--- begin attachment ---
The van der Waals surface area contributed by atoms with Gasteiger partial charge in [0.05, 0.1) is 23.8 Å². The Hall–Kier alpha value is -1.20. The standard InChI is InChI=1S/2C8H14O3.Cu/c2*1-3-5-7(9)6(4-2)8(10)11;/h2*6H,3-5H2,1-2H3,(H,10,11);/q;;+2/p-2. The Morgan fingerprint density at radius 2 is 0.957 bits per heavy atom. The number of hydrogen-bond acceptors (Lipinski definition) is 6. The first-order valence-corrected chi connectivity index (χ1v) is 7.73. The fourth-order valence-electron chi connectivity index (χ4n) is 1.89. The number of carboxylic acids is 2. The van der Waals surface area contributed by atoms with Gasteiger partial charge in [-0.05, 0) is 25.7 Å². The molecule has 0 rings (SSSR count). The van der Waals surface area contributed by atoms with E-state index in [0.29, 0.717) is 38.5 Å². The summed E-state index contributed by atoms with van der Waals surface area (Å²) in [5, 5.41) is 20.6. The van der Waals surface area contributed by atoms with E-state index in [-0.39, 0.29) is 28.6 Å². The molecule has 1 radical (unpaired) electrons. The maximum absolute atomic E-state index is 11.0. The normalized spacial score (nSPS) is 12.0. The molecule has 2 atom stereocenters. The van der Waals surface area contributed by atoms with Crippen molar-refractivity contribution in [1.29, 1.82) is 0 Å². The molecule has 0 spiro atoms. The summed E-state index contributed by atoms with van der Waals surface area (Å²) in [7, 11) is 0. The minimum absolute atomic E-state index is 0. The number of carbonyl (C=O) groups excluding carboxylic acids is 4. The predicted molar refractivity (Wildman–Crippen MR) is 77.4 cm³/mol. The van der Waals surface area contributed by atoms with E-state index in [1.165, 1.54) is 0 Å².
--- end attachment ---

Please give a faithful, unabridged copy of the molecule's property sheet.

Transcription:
The van der Waals surface area contributed by atoms with Gasteiger partial charge in [0.05, 0.1) is 23.8 Å². The Hall–Kier alpha value is -1.20. The standard InChI is InChI=1S/2C8H14O3.Cu/c2*1-3-5-7(9)6(4-2)8(10)11;/h2*6H,3-5H2,1-2H3,(H,10,11);/q;;+2/p-2. The Morgan fingerprint density at radius 2 is 0.957 bits per heavy atom. The number of hydrogen-bond acceptors (Lipinski definition) is 6. The first-order valence-corrected chi connectivity index (χ1v) is 7.73. The fourth-order valence-electron chi connectivity index (χ4n) is 1.89. The number of carboxylic acids is 2. The van der Waals surface area contributed by atoms with Gasteiger partial charge in [-0.05, 0) is 25.7 Å². The molecule has 0 rings (SSSR count). The van der Waals surface area contributed by atoms with E-state index in [0.29, 0.717) is 38.5 Å². The summed E-state index contributed by atoms with van der Waals surface area (Å²) in [5, 5.41) is 20.6. The van der Waals surface area contributed by atoms with E-state index in [-0.39, 0.29) is 28.6 Å². The molecule has 1 radical (unpaired) electrons. The maximum absolute atomic E-state index is 11.0. The normalized spacial score (nSPS) is 12.0. The molecule has 2 atom stereocenters. The van der Waals surface area contributed by atoms with Crippen molar-refractivity contribution in [1.29, 1.82) is 0 Å². The molecule has 0 spiro atoms. The summed E-state index contributed by atoms with van der Waals surface area (Å²) in [7, 11) is 0. The minimum absolute atomic E-state index is 0. The number of carbonyl (C=O) groups excluding carboxylic acids is 4. The predicted molar refractivity (Wildman–Crippen MR) is 77.4 cm³/mol. The van der Waals surface area contributed by atoms with E-state index in [1.165, 1.54) is 0 Å².